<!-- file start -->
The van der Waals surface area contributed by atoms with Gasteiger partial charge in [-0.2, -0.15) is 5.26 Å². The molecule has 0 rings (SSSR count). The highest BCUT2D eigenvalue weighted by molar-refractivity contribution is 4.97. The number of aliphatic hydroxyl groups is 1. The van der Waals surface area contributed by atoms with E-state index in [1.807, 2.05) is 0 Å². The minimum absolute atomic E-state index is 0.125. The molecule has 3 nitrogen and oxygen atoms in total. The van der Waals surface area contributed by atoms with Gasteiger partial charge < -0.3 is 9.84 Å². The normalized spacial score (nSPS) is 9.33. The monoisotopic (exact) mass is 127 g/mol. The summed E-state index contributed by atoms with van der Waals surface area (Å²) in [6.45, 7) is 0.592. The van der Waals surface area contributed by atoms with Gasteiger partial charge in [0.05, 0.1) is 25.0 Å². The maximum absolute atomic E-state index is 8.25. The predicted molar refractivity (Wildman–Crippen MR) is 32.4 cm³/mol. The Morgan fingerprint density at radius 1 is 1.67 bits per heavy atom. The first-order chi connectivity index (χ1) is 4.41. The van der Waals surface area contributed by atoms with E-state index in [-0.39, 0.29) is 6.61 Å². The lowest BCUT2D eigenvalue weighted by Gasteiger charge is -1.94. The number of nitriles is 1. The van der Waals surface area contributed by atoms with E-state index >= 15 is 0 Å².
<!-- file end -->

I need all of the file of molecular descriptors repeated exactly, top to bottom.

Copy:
The van der Waals surface area contributed by atoms with Gasteiger partial charge in [-0.2, -0.15) is 5.26 Å². The molecule has 0 rings (SSSR count). The highest BCUT2D eigenvalue weighted by molar-refractivity contribution is 4.97. The number of aliphatic hydroxyl groups is 1. The van der Waals surface area contributed by atoms with E-state index in [1.807, 2.05) is 0 Å². The minimum absolute atomic E-state index is 0.125. The molecule has 3 nitrogen and oxygen atoms in total. The van der Waals surface area contributed by atoms with Gasteiger partial charge < -0.3 is 9.84 Å². The normalized spacial score (nSPS) is 9.33. The monoisotopic (exact) mass is 127 g/mol. The summed E-state index contributed by atoms with van der Waals surface area (Å²) in [6.45, 7) is 0.592. The van der Waals surface area contributed by atoms with Gasteiger partial charge in [0.05, 0.1) is 25.0 Å². The maximum absolute atomic E-state index is 8.25. The predicted molar refractivity (Wildman–Crippen MR) is 32.4 cm³/mol. The Morgan fingerprint density at radius 1 is 1.67 bits per heavy atom. The first-order chi connectivity index (χ1) is 4.41. The van der Waals surface area contributed by atoms with E-state index in [-0.39, 0.29) is 6.61 Å². The lowest BCUT2D eigenvalue weighted by Gasteiger charge is -1.94. The number of nitriles is 1. The van der Waals surface area contributed by atoms with E-state index >= 15 is 0 Å².